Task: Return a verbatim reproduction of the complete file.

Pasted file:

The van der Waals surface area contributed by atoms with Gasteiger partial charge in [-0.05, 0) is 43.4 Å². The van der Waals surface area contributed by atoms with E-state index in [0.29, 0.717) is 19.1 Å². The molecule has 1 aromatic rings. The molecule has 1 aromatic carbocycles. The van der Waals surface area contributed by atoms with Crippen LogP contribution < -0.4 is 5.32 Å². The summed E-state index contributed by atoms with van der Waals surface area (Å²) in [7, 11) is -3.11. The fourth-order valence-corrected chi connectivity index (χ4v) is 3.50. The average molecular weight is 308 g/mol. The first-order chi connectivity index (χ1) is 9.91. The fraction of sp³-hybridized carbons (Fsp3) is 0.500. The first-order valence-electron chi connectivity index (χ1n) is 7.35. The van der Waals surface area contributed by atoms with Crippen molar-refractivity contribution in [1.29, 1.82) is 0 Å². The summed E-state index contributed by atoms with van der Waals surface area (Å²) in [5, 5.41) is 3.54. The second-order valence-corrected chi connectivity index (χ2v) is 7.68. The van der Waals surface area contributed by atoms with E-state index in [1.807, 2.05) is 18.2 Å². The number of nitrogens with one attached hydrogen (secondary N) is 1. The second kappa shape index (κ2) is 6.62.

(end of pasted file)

The van der Waals surface area contributed by atoms with Gasteiger partial charge in [-0.05, 0) is 43.4 Å². The van der Waals surface area contributed by atoms with E-state index in [0.29, 0.717) is 19.1 Å². The molecule has 1 aromatic rings. The molecule has 1 aromatic carbocycles. The van der Waals surface area contributed by atoms with Crippen LogP contribution < -0.4 is 5.32 Å². The summed E-state index contributed by atoms with van der Waals surface area (Å²) in [7, 11) is -3.11. The fourth-order valence-corrected chi connectivity index (χ4v) is 3.50. The average molecular weight is 308 g/mol. The first-order chi connectivity index (χ1) is 9.91. The fraction of sp³-hybridized carbons (Fsp3) is 0.500. The first-order valence-electron chi connectivity index (χ1n) is 7.35. The van der Waals surface area contributed by atoms with Crippen molar-refractivity contribution in [1.29, 1.82) is 0 Å². The summed E-state index contributed by atoms with van der Waals surface area (Å²) in [5, 5.41) is 3.54. The second-order valence-corrected chi connectivity index (χ2v) is 7.68. The van der Waals surface area contributed by atoms with E-state index in [1.807, 2.05) is 18.2 Å². The number of nitrogens with one attached hydrogen (secondary N) is 1. The second kappa shape index (κ2) is 6.62.